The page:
Gabe: Today it seems in Arlington we have people ’til they are about 30-35 years old, then they move out, whether because of children, or need a bigger house. So a big question is: what could Arlington do to keep people after that point? And then there are older people like us. I want to stay here until we kick off.

PV: What are your ideas to address such needs?

Gabe: On housing, we have to get more creative with solutions. What does it take to change the dynamic? Like recently they approved an apartment building with 228 apartments, and of those, you know how many committed affordable housing units? 12! Just one was set aside for [people with] disabilities! It’s well within our power to fix that. We’re a county with a $1 billion budget.

The county makes decisions on land use. Let the market decide the price point. But, do we want people to stay in Arlington? Let’s look at the duplex idea, other housing ideas so more people could stay here when they want to start families. Most of all, do not be afraid to try something. Sometimes we overthink solutions until we are overcome by events, or we fail to take advantage of the committee recommendation . . . we really do have an educated populace — let’s take advantage of it!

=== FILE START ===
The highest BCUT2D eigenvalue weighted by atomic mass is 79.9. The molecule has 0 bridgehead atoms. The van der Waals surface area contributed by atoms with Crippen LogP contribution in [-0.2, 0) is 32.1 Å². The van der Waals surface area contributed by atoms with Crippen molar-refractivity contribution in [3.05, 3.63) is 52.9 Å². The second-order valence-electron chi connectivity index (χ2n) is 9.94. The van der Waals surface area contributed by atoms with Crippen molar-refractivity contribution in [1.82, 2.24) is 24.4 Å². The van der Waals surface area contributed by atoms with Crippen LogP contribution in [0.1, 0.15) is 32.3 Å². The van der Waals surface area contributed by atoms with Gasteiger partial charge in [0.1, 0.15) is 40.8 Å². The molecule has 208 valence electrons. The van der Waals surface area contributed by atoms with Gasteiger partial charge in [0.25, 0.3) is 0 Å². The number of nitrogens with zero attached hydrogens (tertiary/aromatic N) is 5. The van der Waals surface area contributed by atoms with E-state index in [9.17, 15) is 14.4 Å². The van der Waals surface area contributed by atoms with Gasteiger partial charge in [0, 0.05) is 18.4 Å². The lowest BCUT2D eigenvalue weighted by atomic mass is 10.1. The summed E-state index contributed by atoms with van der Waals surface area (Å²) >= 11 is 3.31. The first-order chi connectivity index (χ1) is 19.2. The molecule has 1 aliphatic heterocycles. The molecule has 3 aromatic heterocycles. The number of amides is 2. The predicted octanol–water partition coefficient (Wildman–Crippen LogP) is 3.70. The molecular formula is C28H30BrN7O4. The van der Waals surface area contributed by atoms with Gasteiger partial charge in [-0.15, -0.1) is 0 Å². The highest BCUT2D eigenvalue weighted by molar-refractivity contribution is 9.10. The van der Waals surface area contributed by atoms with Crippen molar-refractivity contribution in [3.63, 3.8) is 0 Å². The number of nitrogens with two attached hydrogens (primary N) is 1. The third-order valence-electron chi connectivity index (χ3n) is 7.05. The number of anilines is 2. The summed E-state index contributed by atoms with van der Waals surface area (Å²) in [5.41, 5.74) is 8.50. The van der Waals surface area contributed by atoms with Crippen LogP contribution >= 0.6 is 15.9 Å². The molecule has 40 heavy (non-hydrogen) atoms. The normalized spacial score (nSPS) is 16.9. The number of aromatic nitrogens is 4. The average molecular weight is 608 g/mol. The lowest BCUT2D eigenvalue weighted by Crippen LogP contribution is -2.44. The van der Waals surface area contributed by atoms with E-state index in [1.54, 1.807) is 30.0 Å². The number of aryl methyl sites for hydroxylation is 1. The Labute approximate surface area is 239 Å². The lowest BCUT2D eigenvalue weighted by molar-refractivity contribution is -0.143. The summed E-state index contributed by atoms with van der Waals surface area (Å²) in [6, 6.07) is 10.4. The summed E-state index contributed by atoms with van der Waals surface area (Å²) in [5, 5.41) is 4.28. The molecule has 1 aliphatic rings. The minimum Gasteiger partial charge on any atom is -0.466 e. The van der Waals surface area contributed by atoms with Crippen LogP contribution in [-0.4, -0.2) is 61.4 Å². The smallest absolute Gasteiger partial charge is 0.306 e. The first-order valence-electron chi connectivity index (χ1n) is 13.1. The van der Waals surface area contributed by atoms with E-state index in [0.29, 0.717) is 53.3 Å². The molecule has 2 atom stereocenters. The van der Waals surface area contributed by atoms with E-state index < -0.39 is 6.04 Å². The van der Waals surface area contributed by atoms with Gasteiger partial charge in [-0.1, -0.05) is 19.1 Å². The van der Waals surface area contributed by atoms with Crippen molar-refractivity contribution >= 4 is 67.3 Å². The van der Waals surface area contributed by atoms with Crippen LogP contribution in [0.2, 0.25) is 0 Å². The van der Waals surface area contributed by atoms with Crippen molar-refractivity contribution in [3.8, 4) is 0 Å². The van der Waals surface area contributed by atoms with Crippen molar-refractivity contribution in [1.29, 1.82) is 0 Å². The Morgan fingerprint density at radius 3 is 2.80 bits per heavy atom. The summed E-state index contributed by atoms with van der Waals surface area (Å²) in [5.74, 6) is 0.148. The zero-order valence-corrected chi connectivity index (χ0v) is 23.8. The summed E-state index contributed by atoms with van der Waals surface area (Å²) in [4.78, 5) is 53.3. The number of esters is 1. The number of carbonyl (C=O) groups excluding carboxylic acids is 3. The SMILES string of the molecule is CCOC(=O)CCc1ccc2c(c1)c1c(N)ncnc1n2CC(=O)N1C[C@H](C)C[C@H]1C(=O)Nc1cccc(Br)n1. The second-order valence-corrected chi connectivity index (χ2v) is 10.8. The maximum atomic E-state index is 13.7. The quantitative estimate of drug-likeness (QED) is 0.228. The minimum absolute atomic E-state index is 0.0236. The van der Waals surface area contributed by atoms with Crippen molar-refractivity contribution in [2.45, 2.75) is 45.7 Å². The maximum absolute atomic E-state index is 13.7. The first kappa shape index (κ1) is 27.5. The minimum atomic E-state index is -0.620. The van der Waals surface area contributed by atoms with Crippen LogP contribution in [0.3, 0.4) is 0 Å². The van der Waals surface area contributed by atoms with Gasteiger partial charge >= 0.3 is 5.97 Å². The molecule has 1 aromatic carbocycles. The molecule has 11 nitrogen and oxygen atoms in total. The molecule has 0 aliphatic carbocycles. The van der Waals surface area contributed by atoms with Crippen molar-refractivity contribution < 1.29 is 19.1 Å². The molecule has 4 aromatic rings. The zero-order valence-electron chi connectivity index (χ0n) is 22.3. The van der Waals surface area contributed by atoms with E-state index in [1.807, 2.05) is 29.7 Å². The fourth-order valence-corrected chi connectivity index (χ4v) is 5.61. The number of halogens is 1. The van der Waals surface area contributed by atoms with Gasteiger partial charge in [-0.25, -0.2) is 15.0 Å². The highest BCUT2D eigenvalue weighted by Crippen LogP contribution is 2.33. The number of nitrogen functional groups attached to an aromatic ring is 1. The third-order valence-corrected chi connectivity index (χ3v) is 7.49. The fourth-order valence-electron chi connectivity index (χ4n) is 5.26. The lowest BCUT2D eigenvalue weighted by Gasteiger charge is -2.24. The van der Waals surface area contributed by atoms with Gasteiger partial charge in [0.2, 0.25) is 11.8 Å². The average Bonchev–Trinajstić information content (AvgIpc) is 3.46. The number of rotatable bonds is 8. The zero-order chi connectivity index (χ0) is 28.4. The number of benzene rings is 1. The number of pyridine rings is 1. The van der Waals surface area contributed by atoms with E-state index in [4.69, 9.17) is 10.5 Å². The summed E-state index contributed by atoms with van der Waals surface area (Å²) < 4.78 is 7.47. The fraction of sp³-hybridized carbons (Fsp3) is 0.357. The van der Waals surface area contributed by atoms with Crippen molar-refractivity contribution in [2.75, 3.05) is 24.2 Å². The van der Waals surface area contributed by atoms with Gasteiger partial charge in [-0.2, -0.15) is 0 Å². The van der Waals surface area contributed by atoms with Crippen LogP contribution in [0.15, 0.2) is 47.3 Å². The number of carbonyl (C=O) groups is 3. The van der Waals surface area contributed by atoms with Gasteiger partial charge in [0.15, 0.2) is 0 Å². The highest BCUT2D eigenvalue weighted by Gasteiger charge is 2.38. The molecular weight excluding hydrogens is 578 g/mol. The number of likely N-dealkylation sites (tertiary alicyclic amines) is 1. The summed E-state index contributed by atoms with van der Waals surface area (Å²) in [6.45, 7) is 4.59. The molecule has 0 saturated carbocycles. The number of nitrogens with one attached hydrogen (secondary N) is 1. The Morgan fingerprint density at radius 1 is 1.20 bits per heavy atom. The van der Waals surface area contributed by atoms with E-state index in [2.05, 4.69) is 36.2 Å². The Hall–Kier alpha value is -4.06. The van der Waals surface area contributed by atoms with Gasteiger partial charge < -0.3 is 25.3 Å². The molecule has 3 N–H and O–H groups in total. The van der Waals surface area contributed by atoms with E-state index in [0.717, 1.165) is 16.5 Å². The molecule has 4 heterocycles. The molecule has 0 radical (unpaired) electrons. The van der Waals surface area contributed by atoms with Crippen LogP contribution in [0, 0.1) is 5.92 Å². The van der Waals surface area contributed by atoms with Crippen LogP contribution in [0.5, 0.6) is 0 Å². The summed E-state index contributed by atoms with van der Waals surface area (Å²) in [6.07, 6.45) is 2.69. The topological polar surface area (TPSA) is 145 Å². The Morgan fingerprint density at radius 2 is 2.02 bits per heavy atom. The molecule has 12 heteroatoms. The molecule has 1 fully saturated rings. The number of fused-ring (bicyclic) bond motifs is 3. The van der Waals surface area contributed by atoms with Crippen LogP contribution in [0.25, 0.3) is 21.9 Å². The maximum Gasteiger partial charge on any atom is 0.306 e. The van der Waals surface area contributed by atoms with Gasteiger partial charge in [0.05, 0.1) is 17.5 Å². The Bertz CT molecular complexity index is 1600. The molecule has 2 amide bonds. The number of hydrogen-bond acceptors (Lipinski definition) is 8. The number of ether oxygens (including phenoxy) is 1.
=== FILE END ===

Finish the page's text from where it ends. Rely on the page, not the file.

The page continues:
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Making Room is a biweekly opinion column. The views expressed are solely the author’s. 

The following was written by guest columnist Thomas Bingham.

Virginia recently just decriminalized personal use of marijuana and passed reforms on use of police force. These are defining a step in the right direction and in the coming year, Virginia voters can hold candidates accountable and demand even more action on criminal justice reform.

Continued progress includes reducing sentences for crimes, improving policing, and expanding the legalization of recreational drugs. Below are policies that Arlington’s elected leaders should pursue to make the next steps toward criminal justice reform.

1. Ending mandatory minimums during the 2022 legislative cycle

Mandatory minimums of these laws have been passed during the tough on crime era. The intent of these laws was to reduce crime and take dangerous people off the streets. The result has led to minorities and low-income individuals being disproportionately targeted by the harsh drug laws. The harsh drug laws with mandatory minimums are why the U.S. has one of the biggest prison systems in the world.